Google is targeting $100 million in new venture money in Europe to encourage entrepreneurs there to think about and develop new innovations that can be brought to life with the help of the search giant.
The $100 million fund was unveiled by Bill Maris, the managing partner of the company’s Google Ventures arm, in a July 9 post on The Google Official Blog.
“Wander through the excellent Science Museum in London, and you’ll see inventions that transformed history,” wrote Maris. “Like Puffing Billy, one of the world’s first steam locomotives; or Charles Babbage’s difference engine, a Victorian predecessor to the modern computer; or penicillin, the wonder drug that revolutionized the treatment of disease. These marvels from the past still influence our lives today, and are tangible examples of how fearless exploration and entrepreneurship can literally change the world.”
The idea of the new fund is to encourage similar innovations and the development of ideas, he wrote. “To help support the next generation of European entrepreneurs, today Google Ventures is launching a new venture fund, with initial funding of $100 million. Our goal is simple: we want to invest in the best ideas from the best European entrepreneurs, and help them bring those ideas to life.”
Google Ventures was founded in 2009 as a venture capital fund that would work with portfolio companies full time on design, recruiting, marketing and engineering, according to the company. Google Ventures also includes a Startup Lab, which is a dedicated facility and educational program in which companies can meet, learn, work and share, according to the group.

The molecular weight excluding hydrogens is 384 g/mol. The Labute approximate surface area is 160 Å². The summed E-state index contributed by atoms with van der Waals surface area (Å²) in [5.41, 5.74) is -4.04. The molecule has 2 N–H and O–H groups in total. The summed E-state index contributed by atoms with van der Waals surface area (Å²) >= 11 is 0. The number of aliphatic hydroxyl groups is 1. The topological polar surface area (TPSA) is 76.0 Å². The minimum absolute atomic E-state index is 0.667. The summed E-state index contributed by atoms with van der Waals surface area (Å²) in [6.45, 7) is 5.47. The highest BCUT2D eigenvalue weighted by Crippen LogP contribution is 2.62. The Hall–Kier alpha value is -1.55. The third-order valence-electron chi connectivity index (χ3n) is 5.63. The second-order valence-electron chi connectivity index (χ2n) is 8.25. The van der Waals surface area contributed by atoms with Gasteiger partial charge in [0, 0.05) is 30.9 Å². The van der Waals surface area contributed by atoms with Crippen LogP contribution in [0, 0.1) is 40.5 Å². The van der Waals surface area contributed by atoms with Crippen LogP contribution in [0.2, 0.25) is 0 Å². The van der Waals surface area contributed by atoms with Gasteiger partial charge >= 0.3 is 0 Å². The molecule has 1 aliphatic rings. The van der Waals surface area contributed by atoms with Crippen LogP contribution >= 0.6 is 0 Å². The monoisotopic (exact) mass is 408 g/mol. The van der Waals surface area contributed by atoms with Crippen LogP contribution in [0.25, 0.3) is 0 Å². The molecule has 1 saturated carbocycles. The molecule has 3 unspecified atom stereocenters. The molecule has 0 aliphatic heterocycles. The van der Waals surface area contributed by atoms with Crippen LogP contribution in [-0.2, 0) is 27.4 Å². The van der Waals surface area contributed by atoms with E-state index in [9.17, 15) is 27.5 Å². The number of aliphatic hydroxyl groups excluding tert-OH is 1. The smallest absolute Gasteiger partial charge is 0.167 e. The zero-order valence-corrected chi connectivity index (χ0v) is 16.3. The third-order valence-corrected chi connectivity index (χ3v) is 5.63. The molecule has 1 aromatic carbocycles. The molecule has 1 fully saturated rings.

“We believe Europe’s startup scene has enormous potential,” wrote Maris in his post. “We’ve seen compelling new companies emerge from places like London, Paris, Berlin, the Nordic region and beyond—SoundCloud, Spotify, Supercell and many others. We can’t predict the kinds of inventions the Science Museum might showcase 10+ years from now, but we do know European startups will be essential to this future, and we can’t wait to see what they create.”
Google is a frequent contributor to innovation efforts around the world.
In May, Google announced the expansion of its fledgling Tech Hub Network for entrepreneurial communities around the United States with the addition of the Austin, Texas-based Capital Factor. The Tech Hub Network is an initiative of the Google for Entrepreneurs program. Google launched the Tech Hub Network in September 2013 to help fuel the search giant’s efforts in aiding entrepreneurial groups around the nation. Google launched its Google for Entrepreneurs project in 2012, which today supports more than 70 organizations in more than 115 countries around the world.
In March 2014, Google announced that it is giving $1 million to 40 global organizations that work with startup companies to encourage them to find ways to bring more women into the fields of business and technology. The program, called #40 Forward, aims to increase the number of women working within the communities served by the global startup-focused organizations by 25 percent in 2014.
In October 2013, Google expanded its efforts around the world to help entrepreneurs make their ideas and dreams come to life through an increased partnership with UP Global, a nonprofit group that works to foster entrepreneurship.
Innovation is a big part of Google, based on its similar efforts to pursue new ideas and investments. In September 2013, Google got involved in the world of health care with the creation of Calico, a company that will work to find ways of improving the health and extending the lives of human beings. Calico is a startup that will focus on health and well-being, in particular the challenge of aging and associated diseases.
Back in April 2013, Google’s investment arm, Google Ventures, launched a new “Glass Collective” organization to seek out and nurture startups that can add features and capabilities to the still-nascent Google Glass project. The Glass Collective was set up to encourage and capture more of the future possibilities of Glass.